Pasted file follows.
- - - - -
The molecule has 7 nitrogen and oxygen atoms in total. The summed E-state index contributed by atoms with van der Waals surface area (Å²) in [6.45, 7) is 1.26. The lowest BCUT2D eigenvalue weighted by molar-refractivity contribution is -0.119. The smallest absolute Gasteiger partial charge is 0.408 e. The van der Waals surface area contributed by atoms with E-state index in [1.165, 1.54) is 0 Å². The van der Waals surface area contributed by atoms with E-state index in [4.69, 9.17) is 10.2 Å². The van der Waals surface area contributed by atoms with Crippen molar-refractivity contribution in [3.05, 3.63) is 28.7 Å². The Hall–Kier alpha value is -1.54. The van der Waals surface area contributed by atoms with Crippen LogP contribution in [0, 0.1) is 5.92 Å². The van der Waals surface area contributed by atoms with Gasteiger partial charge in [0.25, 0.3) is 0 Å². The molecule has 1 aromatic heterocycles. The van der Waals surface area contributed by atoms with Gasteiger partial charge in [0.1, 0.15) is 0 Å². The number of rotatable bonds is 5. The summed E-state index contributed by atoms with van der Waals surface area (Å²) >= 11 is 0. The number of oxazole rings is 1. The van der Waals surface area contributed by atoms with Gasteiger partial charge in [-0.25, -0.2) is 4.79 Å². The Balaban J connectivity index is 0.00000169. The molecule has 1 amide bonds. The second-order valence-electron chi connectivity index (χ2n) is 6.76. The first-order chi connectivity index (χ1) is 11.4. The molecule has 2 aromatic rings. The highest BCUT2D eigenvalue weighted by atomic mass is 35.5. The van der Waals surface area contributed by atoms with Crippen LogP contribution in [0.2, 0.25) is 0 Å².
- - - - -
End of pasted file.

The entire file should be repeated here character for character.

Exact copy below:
The molecule has 7 nitrogen and oxygen atoms in total. The summed E-state index contributed by atoms with van der Waals surface area (Å²) in [6.45, 7) is 1.26. The lowest BCUT2D eigenvalue weighted by molar-refractivity contribution is -0.119. The smallest absolute Gasteiger partial charge is 0.408 e. The van der Waals surface area contributed by atoms with E-state index in [1.165, 1.54) is 0 Å². The van der Waals surface area contributed by atoms with E-state index in [4.69, 9.17) is 10.2 Å². The van der Waals surface area contributed by atoms with Crippen molar-refractivity contribution in [3.05, 3.63) is 28.7 Å². The Hall–Kier alpha value is -1.54. The van der Waals surface area contributed by atoms with Crippen LogP contribution in [0, 0.1) is 5.92 Å². The van der Waals surface area contributed by atoms with Gasteiger partial charge in [0.25, 0.3) is 0 Å². The molecule has 1 aromatic heterocycles. The van der Waals surface area contributed by atoms with Gasteiger partial charge in [0.1, 0.15) is 0 Å². The number of rotatable bonds is 5. The summed E-state index contributed by atoms with van der Waals surface area (Å²) >= 11 is 0. The number of oxazole rings is 1. The van der Waals surface area contributed by atoms with Gasteiger partial charge in [-0.25, -0.2) is 4.79 Å². The Balaban J connectivity index is 0.00000169. The molecule has 1 amide bonds. The second-order valence-electron chi connectivity index (χ2n) is 6.76. The first-order chi connectivity index (χ1) is 11.4. The molecule has 2 aromatic rings. The highest BCUT2D eigenvalue weighted by atomic mass is 35.5. The van der Waals surface area contributed by atoms with Crippen LogP contribution in [0.2, 0.25) is 0 Å².